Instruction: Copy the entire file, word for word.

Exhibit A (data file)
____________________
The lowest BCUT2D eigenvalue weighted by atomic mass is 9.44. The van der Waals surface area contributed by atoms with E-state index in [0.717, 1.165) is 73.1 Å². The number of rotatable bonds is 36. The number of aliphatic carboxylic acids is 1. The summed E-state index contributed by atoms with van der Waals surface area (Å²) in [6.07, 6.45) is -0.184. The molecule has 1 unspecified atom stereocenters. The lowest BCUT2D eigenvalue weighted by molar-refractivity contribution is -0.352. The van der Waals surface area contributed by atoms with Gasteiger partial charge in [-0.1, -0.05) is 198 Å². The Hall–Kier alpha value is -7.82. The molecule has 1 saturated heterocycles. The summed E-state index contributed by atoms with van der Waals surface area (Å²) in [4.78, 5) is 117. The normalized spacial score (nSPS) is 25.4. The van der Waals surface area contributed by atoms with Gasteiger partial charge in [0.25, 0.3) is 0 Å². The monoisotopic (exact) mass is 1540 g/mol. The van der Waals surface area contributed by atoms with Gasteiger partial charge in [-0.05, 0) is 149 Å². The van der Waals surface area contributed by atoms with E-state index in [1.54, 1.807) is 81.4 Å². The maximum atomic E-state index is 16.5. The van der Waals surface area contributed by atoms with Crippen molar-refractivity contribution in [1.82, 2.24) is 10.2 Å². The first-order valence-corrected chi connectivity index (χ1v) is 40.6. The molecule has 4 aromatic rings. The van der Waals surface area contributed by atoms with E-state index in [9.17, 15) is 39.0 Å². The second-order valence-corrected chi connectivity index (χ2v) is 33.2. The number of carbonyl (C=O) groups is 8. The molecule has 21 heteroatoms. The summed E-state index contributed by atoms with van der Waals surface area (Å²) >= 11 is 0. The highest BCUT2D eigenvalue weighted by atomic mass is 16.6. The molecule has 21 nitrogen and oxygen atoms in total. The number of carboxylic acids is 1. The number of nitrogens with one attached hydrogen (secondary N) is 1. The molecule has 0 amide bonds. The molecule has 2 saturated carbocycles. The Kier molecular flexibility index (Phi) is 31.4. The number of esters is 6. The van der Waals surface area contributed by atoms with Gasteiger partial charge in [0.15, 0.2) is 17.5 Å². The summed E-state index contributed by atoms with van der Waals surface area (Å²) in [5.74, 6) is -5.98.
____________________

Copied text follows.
The lowest BCUT2D eigenvalue weighted by atomic mass is 9.44. The van der Waals surface area contributed by atoms with E-state index in [0.717, 1.165) is 73.1 Å². The number of rotatable bonds is 36. The number of aliphatic carboxylic acids is 1. The summed E-state index contributed by atoms with van der Waals surface area (Å²) in [6.07, 6.45) is -0.184. The molecule has 1 unspecified atom stereocenters. The lowest BCUT2D eigenvalue weighted by molar-refractivity contribution is -0.352. The van der Waals surface area contributed by atoms with Gasteiger partial charge in [-0.1, -0.05) is 198 Å². The Hall–Kier alpha value is -7.82. The molecule has 1 saturated heterocycles. The summed E-state index contributed by atoms with van der Waals surface area (Å²) in [4.78, 5) is 117. The normalized spacial score (nSPS) is 25.4. The van der Waals surface area contributed by atoms with Gasteiger partial charge in [0.25, 0.3) is 0 Å². The monoisotopic (exact) mass is 1540 g/mol. The van der Waals surface area contributed by atoms with Gasteiger partial charge in [-0.05, 0) is 149 Å². The van der Waals surface area contributed by atoms with E-state index in [1.54, 1.807) is 81.4 Å². The maximum atomic E-state index is 16.5. The van der Waals surface area contributed by atoms with Crippen molar-refractivity contribution in [1.82, 2.24) is 10.2 Å². The first-order valence-corrected chi connectivity index (χ1v) is 40.6. The molecule has 4 aromatic rings. The van der Waals surface area contributed by atoms with E-state index in [9.17, 15) is 39.0 Å². The second-order valence-corrected chi connectivity index (χ2v) is 33.2. The number of carbonyl (C=O) groups is 8. The molecule has 21 heteroatoms. The summed E-state index contributed by atoms with van der Waals surface area (Å²) >= 11 is 0. The highest BCUT2D eigenvalue weighted by atomic mass is 16.6. The molecule has 21 nitrogen and oxygen atoms in total. The number of carboxylic acids is 1. The number of nitrogens with one attached hydrogen (secondary N) is 1. The molecule has 0 amide bonds. The molecule has 2 saturated carbocycles. The Kier molecular flexibility index (Phi) is 31.4. The number of esters is 6. The van der Waals surface area contributed by atoms with Gasteiger partial charge in [0.15, 0.2) is 17.5 Å². The summed E-state index contributed by atoms with van der Waals surface area (Å²) in [5.74, 6) is -5.98.